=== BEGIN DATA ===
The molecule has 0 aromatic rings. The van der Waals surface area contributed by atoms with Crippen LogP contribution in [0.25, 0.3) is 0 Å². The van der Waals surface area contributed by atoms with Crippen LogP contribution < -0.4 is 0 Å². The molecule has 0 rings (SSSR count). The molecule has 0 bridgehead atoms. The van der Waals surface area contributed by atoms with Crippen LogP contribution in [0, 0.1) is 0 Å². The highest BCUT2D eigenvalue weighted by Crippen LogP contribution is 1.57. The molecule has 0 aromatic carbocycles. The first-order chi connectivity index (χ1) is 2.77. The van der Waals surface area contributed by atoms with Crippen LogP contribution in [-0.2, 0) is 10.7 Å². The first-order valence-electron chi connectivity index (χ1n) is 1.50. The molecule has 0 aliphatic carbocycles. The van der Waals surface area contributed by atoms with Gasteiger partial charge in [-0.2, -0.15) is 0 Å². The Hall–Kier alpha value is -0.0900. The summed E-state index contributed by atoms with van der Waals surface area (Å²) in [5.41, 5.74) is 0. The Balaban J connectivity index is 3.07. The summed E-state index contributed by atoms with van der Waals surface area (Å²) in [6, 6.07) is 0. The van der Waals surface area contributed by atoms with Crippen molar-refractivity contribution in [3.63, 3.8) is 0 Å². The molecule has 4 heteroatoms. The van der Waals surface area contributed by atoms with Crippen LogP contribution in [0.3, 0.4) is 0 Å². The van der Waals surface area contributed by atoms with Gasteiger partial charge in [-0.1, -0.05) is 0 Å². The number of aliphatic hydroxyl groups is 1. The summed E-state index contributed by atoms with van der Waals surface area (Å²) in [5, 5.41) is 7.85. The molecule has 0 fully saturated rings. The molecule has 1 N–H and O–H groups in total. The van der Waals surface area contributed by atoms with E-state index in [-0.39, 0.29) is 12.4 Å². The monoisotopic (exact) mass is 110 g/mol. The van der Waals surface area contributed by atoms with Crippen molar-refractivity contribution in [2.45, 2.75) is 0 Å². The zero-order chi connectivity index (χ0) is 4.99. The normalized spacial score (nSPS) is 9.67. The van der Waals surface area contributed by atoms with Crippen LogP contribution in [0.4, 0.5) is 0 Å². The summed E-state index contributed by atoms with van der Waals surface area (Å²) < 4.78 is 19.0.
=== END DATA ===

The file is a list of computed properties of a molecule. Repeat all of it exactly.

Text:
The molecule has 0 aromatic rings. The van der Waals surface area contributed by atoms with Crippen LogP contribution in [0.25, 0.3) is 0 Å². The van der Waals surface area contributed by atoms with Crippen LogP contribution < -0.4 is 0 Å². The molecule has 0 rings (SSSR count). The molecule has 0 bridgehead atoms. The van der Waals surface area contributed by atoms with Crippen LogP contribution in [0, 0.1) is 0 Å². The highest BCUT2D eigenvalue weighted by Crippen LogP contribution is 1.57. The molecule has 0 aromatic carbocycles. The first-order chi connectivity index (χ1) is 2.77. The van der Waals surface area contributed by atoms with Crippen LogP contribution in [-0.2, 0) is 10.7 Å². The first-order valence-electron chi connectivity index (χ1n) is 1.50. The molecule has 0 aliphatic carbocycles. The van der Waals surface area contributed by atoms with Gasteiger partial charge in [-0.2, -0.15) is 0 Å². The Hall–Kier alpha value is -0.0900. The summed E-state index contributed by atoms with van der Waals surface area (Å²) in [5.41, 5.74) is 0. The Balaban J connectivity index is 3.07. The summed E-state index contributed by atoms with van der Waals surface area (Å²) in [6, 6.07) is 0. The van der Waals surface area contributed by atoms with Crippen molar-refractivity contribution in [3.63, 3.8) is 0 Å². The molecule has 4 heteroatoms. The van der Waals surface area contributed by atoms with Crippen LogP contribution in [0.3, 0.4) is 0 Å². The van der Waals surface area contributed by atoms with Gasteiger partial charge in [-0.1, -0.05) is 0 Å². The number of aliphatic hydroxyl groups is 1. The summed E-state index contributed by atoms with van der Waals surface area (Å²) in [5, 5.41) is 7.85. The molecule has 0 fully saturated rings. The molecule has 1 N–H and O–H groups in total. The van der Waals surface area contributed by atoms with E-state index in [-0.39, 0.29) is 12.4 Å². The monoisotopic (exact) mass is 110 g/mol. The van der Waals surface area contributed by atoms with Crippen molar-refractivity contribution in [2.45, 2.75) is 0 Å². The zero-order chi connectivity index (χ0) is 4.99. The normalized spacial score (nSPS) is 9.67. The van der Waals surface area contributed by atoms with Crippen LogP contribution in [0.4, 0.5) is 0 Å². The summed E-state index contributed by atoms with van der Waals surface area (Å²) < 4.78 is 19.0.